A Bridge to History

by Jonathan Devereux, Jeffery James, Lindsay MacDonald, Gail Osborne and Steve Orchard

Hugh Clopton’s Bridge

Visiting Stratford-upon-Avon today often requires the traveller to cross ‘Clopton Bridge’, thought to have been named after one of its builders, Hugh Clopton (1440-1496) - the younger son of a local manorial family. As the younger son, Hugh left Stratford-upon-Avon for London, where he rose through the ranks of the Worshipful Company of Mercers to become Lord Mayor of London.

A view of Clopton Bridge.
Clopton Bridge early morning – the fourteen visible arches and the 1814 Toll House (image: J Devereux)

Having no family, he devoted much of his fortune to charitable works. It was common in the middle ages for structures such as bridges to be funded or endowed by wealthy donors or institutions like guilds, much as churches or schools were. The fine stone bridge replaced an earlier timber bridge which is thought to have been replaced largely at Clopton’s expense, during his lifetime.

Why is the bridge where it is?

Stratford-upon-Avon takes its name from the old English Streat – a paved, usually Roman Road, and ford. The site of Clopton’s bridge is one of four fords between Lucy Mill by the modern bridge over the Avon downstream and Tiddington upstream where there was a Romano-British settlement. The Romans chose the site of Clopton’s bridge for the ford on their road linking the important Fosse Way to the Roman Fort at Alcester, so this has been an important route since the first century AD.

The Clopton connection

The Bishop of Worcester held the manor of Stratford at Domesday, and established the borough of Stratford-upon-Avon in 1196. The earliest records of the wooden bridge on the site date back to 1235, when a certain Richard was known as the Bridge Keeper. There was a chapel dedicated to St Mary Magdalene at the south end of the bridge and a hermitage, possibly on the site of the Swan’s Nest Hotel. By 1269 the bridge was being described as the ‘Great Bridge’. A century later, in 1363 William de Buntanesdale and William del Cley obtained a grant of ‘pontage’ for three years for the repair of the bridge which was broken down.

While cheaper to build than stone bridges, especially with a ready supply of timber from the Forest of Arden north of Stratford, crossing a wooden bridge was not for the faint hearted. The sixteenth-century antiquarian, John Leland, noted that it was Hugh Clopton who ‘converted a great peace of his substance in good works in Stratford, first making a sumptuous new bridge and large of stone’, adding that, ‘Afore the time of Hugh Clopton there was but a poor bridge of timber and no causey to it, whereby many poor folks and other refused to come to Stratford when the river was up or coming thither stood in jeopardy of life’.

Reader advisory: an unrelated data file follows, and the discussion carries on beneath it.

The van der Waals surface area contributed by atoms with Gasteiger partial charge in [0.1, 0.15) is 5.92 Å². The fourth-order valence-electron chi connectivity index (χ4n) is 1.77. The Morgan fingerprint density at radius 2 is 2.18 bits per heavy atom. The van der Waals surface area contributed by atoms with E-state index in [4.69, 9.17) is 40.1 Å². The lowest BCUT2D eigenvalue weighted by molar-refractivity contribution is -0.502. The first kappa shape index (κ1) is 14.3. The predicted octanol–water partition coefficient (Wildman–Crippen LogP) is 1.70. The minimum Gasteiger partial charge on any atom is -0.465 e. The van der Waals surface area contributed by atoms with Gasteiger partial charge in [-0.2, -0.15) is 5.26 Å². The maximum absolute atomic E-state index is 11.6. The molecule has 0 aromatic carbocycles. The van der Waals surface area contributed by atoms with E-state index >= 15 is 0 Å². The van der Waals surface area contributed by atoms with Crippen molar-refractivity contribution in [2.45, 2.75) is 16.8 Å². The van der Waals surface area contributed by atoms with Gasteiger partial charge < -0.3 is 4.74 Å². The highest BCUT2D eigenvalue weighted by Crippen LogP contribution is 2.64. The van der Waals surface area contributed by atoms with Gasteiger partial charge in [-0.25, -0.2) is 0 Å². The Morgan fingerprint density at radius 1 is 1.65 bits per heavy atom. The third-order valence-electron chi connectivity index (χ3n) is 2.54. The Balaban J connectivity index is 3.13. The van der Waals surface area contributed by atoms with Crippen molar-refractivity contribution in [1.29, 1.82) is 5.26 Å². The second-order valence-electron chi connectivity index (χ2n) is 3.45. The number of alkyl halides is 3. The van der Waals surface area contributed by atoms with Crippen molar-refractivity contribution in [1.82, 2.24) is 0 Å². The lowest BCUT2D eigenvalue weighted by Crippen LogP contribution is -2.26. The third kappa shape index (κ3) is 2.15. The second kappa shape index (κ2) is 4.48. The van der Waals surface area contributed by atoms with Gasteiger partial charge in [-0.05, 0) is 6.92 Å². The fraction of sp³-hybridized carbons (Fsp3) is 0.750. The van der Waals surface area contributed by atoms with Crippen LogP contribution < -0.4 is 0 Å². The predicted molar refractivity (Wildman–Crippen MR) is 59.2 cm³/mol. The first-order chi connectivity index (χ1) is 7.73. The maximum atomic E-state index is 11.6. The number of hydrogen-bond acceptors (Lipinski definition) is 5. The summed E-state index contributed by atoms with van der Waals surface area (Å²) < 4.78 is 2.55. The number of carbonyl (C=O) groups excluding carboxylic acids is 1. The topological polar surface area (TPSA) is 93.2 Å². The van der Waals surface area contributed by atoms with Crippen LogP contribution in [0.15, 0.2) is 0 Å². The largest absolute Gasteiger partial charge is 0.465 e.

As a merchant, Clopton would have known the value of bridges to trade and commerce, and in his will of 1496, he left money for the maintenance and repair of other bridges and causeways between Stratford-upon-Avon and London. This reinforces Leland’s suggestion that Clopton paid for the bridge during his lifetime, probably by the time he was made Lord Mayor of London 1491. This would not have been a cheap undertaking! Records of the whole cost of medieval bridge-building are scarce, but a comparable - and eye-wateringly expensive  - example would be the fifteenth-century bridge built by the Abingdon Guild of the Holy Cross in Oxfordshire.

The bridge we see today spans the main flow of the river for 140m, not the flood plain which stretches for a further 200m. Four of the arches of what was once an eighteen-arch bridge form part of the causeway on the north side of the river. It was common for medieval bridges to fail when rivers flooded, particularly wooden bridges. Wooden bridges could also catch fire, and Stratford-upon- Avon suffered serious fires in 1594 and 1595, and again in 1614 and 1641. In a period in which most of Stratford’s houses were timber-framed and thatched, the bridge would have been an impressive addition to the town’s other monumental buildings - the parish church, the Guild Chapel and Clopton’s brick-built house. Contemporaries must really have felt that Clopton had put Stratford-upon-Avon on the map as an attractive place to travel to and do business.